The Government have shelved the 10-year mental health strategy and, despite promises first made in 2018 to reform the outdated Mental Health Act, legislation has repeatedly been delayed. The Joint Committee on the Draft Mental Health Bill published recommendations for improving legislation in January, but thus far Ministers have still not responded to the report and the Bill is yet to be introduced to the House of Commons. Will the Minister please update the House on when it can be expected?

When it comes to mental health, taking a preventive approach would mean fewer patients needing to use in-patient services in future. Have the Government considered shifting the system towards prevention by providing mental health support in every school, for example, and a mental health hub for young people in every community? Ensuring that there are enough staff to provide adequate services is vital to improving patient outcomes, so can the Minister say some more about what plans the Government have to retain staff, to recruit new staff and to expand access to mental health treatment? I look forward to hearing from the Minister on these points.

My Lords, I am grateful to have an opportunity to discuss mental health provision, and my comments will very much follow on from those of the noble Baroness, Lady Merron. We are also interested in the Government’s latest thinking about the draft mental health Bill. Now that the workforce plan is out—we will discuss it tomorrow—our new refrain may be, “When will the Government get on with the mental health Bill?”. It is long overdue, and a huge amount of work has gone in that is clearly fundamental to trying to deal with some of the structural issues.

Turning to some of the issues raised in the Statement, I first want to ask about people’s journeys when they are in need of mental health support. The Statement said that 111 will now provide mental health advice, which is very welcome, but can I ask the Minister for his thoughts on what is happening in primary care? My understanding is that at the moment mental health nursing provision is not a requirement of all general practices—some offer it and others do not. Can the Minister, who I know cares about joined-up, seamless services, give us some insights into the Government’s thinking on ensuring that people who present with mental health problems to general practice—which is the first port of call for many of them, before they even get to 111 or 999—see more consistency of support available at that level?

Thinking about the review—a major part of what is in the Statement—a significant proportion of providers of mental health in-patient services are private sector, which has been the case for some time. Can the Minister confirm that they will be included in the review and comment on whether the inspectorate’s powers will be applied equally to the private and public sectors? That is critical to understanding what is happening in all settings.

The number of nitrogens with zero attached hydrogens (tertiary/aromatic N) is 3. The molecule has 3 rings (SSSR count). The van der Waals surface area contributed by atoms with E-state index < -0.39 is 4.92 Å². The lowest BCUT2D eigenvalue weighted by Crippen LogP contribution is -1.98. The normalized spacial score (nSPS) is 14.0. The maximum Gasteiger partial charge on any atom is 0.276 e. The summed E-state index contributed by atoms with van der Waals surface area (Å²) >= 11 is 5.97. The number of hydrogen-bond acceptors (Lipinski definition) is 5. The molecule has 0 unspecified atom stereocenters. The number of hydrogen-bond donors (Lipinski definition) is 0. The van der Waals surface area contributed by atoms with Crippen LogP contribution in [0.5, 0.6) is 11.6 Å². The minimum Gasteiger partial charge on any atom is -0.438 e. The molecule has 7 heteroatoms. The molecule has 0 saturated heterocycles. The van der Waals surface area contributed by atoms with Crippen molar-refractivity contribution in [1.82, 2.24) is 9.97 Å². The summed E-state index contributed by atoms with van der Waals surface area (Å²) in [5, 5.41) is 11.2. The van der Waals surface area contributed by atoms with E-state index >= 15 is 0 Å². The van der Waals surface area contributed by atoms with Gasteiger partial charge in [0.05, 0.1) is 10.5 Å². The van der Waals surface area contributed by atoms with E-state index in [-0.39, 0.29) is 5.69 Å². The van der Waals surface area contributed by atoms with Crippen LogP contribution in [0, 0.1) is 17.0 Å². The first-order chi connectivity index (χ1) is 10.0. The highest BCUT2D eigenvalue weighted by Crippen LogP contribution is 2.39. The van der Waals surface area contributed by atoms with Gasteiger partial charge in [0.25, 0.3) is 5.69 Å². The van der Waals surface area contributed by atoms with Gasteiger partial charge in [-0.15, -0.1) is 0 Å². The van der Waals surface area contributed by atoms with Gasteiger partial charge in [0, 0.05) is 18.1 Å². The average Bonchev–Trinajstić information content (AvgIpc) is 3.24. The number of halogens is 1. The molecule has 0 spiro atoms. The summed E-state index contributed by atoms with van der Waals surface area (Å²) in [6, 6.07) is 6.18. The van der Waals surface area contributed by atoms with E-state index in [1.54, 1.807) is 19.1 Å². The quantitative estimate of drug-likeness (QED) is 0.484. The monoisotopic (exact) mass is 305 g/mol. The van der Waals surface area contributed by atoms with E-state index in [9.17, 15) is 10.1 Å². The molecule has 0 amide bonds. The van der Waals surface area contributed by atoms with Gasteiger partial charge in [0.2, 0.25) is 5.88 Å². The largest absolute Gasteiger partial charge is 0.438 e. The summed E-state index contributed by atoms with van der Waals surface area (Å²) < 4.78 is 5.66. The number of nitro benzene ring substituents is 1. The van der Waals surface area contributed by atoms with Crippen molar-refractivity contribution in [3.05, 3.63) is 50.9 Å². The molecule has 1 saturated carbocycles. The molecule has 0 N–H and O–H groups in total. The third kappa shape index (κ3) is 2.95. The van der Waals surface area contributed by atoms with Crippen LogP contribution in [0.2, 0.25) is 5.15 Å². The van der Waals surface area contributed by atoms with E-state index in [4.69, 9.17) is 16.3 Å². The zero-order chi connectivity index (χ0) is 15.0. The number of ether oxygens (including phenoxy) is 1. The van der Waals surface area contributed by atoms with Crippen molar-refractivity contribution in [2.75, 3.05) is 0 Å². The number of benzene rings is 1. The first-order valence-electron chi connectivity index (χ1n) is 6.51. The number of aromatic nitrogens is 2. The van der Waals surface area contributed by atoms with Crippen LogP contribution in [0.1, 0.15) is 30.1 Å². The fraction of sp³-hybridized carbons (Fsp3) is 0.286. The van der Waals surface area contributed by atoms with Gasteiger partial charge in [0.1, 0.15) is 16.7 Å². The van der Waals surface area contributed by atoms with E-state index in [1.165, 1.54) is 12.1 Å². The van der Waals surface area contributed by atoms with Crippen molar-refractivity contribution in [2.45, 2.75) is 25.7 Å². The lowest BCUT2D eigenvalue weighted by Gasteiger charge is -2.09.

Will the Minister also talk a little about the input the review may get from related services? Again, we know that the police, local authorities and accident and emergency departments often pick up the pieces where mental health provision has not been made available. Can the Minister assure us that the review will also look at all those other parties to this journey of care that people require? Can he also comment on the data questions? I have seen evidence from freedom of information requests to the Office for National Statistics asking about deaths of people in mental health in-patient settings. My understanding is that the data is not recorded consistently. If we are to have a review and to understand what is happening in the mental health sector, it would be helpful to know what measures the Government will take to improve the consistency of data collection so that, when someone unfortunately suffers a tragic incident, we know where they were at the time and have the data available to build up the national pattern.

The final issue I want to ask for the Minister’s comments on is out-of-area placements. Will he acknowledge that it remains a serious issue that many people with serious mental health conditions are able to get treatment only in places that are far from home and therefore far from their families and support networks? I note from the Statement that the Government are providing three new hospitals. This is of course welcome, but I hope the Minister will also be able to confirm that there is a locality-based strategy, with the Government thinking hard about matching local facilities to local need so that we can end the situation in which people at a time of extreme distress are sent very far away from home, which can only add to the crisis they are facing.

I thank noble Lords for their questions and their general welcome for the Statement. On timing, we had hoped that doing it on a non-statutory basis would have been sufficient. The advantage is that you get the results that much quicker; you can often get them within a year, versus three years. We have many examples of where it has worked quite well, such as the Kirkup report. To answer the question of why it is taking so long, in the first place we had hoped that doing it on a statutory basis would not have been necessary. There was a course correction in January, when we were not getting the response we needed and not enough staff were making themselves accessible. There was some improvement at that point, but it was felt by the chair that it was not sufficient, hence the decision now.